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Re: [XP] Is XP Dead?

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  • John A. De Goes
    Code reviewing is not equivalent to pair programming. Code reviewing is to pair programming as QA is to automated tests. Sure, in theory, it s possible to have
    Message 1 of 17 , Apr 28, 2008
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      Code reviewing is not equivalent to pair programming. Code reviewing
      is to pair programming as QA is to automated tests.

      Sure, in theory, it's possible to have no automated tests and to let
      QA catch all bugs. But that's grossly expensive, because the cost of
      fixing a defect is proportional to the time since defect injection.
      Fix it 30 seconds after it's injected, and the cost is trivial. Fix it
      2 weeks after it's injected, and the cost is dramatically increased.

      Code reviews -- assuming you can actually get them implemented in a
      useful way -- are done hours, days, or weeks after the code is
      written, usually after the code is integrated. So more dependencies on
      the code will have been created, the original developer will be less
      familiar with the code (the reasons for his decisions becoming
      increasingly hazy), and other developers or QA may have wasted time
      tracking down defects or side effects related to the code. Moreover,
      when the code is poorly designed, there's a whole lot more of it to
      throw away or to refactor -- possibly so much, that the cost of fixing
      the code is too high to justify.

      Now if that same code had been pair programmed, then most typos, many
      logical errors, and much poor design would be detected almost
      instantaneously, which leads to tremendous savings. Combine that with
      all the other benefits of pair programming, such as knowledge
      transfer, bottleneck elimination, and so forth, and I can't see a case
      for code reviews.


      John A. De Goes
      N-BRAIN, Inc.
      [n minds are better than n-1]

      On Apr 27, 2008, at 7:58 PM, Gary Brown wrote:

      > Hi, Jeff,
      > ----- Original Message -----
      > From: "arioch022000" <Thomasjeffreyandersontwin@...>
      > To: <extremeprogramming@yahoogroups.com>
      > Sent: Sunday, April 27, 2008 3:08 PM
      > Subject: Re: [XP] Is XP Dead?
      > > --- In extremeprogramming@yahoogroups.com, "Gary Brown"
      > > <glbrown@...> wrote:
      > >> When someone tells me that they are doing Agile Software
      > > Development, I have
      > >> found that what they really mean is, I won't do XP or Scrum, so
      > > I'm doing
      > >> what I want and calling it Agile. This is what they were doing
      > > before, but
      > >> now they have a new word that gives them permission to hack out
      > > crappy code.
      > >>
      > >
      > > Gary,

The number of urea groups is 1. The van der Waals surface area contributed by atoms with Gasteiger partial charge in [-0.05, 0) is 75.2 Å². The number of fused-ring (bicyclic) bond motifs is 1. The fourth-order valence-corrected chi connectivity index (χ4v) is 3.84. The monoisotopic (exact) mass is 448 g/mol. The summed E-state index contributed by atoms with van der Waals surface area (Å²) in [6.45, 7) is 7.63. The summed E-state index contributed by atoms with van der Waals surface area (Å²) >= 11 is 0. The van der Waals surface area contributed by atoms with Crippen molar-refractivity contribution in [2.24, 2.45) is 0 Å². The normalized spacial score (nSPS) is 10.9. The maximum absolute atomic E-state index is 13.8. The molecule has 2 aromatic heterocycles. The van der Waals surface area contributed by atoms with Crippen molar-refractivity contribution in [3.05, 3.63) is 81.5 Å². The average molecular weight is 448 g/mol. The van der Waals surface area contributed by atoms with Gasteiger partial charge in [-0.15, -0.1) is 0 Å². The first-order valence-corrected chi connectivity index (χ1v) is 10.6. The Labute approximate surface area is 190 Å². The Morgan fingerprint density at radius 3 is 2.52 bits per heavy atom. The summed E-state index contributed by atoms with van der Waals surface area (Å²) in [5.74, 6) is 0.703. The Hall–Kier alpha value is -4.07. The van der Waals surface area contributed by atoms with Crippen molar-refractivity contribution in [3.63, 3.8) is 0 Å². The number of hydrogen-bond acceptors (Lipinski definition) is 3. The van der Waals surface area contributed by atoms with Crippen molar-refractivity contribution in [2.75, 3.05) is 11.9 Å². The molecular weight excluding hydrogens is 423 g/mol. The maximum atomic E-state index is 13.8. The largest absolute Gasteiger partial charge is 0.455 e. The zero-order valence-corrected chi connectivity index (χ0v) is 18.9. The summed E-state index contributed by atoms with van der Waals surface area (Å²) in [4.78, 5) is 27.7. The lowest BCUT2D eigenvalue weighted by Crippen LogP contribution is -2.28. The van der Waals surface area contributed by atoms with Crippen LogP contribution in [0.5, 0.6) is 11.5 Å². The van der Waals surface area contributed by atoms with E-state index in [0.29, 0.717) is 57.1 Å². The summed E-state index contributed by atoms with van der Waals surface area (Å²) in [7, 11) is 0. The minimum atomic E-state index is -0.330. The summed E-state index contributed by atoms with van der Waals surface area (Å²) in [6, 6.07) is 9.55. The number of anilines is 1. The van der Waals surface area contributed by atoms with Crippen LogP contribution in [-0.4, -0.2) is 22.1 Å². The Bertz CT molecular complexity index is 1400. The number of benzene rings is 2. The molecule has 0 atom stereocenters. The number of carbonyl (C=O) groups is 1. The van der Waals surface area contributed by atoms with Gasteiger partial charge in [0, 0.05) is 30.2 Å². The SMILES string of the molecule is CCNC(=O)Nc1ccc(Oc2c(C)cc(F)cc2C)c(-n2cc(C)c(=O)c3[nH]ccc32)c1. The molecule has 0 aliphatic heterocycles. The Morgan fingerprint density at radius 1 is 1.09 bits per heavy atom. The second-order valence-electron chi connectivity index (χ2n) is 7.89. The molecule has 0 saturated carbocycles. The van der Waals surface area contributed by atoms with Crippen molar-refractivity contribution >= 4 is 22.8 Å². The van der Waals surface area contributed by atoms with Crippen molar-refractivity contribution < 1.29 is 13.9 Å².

> > I agree that a lot of people may claim to be doing agile, but really
      > > just using this as a cover to have no structure whatsoever.
      > >
      > > I think the same thing is true for a lot of teams teams who pretend
      > > to do XP, scrum, and even RUP. I think XP and RUP are probably the
      > > most abused turns that I've heard that from my clients. (mostly
      > > government and financial services)
      > >
      > > It's like the two are a rubberstamp you just apply to a project
      > > without any thought or consideration.
      > >
      > > I tend to be one of "those guys" who leads teams who just say they
      > > are using agile, and no, I'm not using it as an excuse for my team
      > > to build crappy code. I'm just not following every practice from any
      > > specific approach. Which I think is the whole point of agile anyway.
      > >
      > > Also, as an independent system integrator/consultant, I don't always
      > > have the exact choice of the environment I am being placed into, I
      > > have to be pragmatic, and choose best practices that I think will
      > > succeed.
      > >
      > > Clients will not always let you pair program.
      > I gave up on RUP years ago, so I can't speak to that. There is no
      > Agile
      > Software Development method. Agile is an umbrella alliance of XP,
      > Scrum,
      > Lean, Crystal, and maybe others, which I am not familiar, with
      > similar goals
      > and shared principles.
      > I think that if you squint hard enough at Agile, you'll find that
      > Lean is
      > Agile for organizations, Scrum is Agile for product and project
      > management,
      > and XP is Agile for developers. All of these defined Agile methods,
      > have
      > the idea of "adjust for local conditions". So it is OK to choose the
      > practices that you think will succeed, after you have tried all of the
      > practices long enough to know what will succeed. Many decide before
      > they
      > have learned the lesson.
      > When you choose to remove a practice, you need to replace it with a
      > functionally equivalent practice. For example, if you choose not to
      > do pair
      > programming, then you need to replace it with design and code reviews.
      > Otherwise, you're just hacking.
      > GB.

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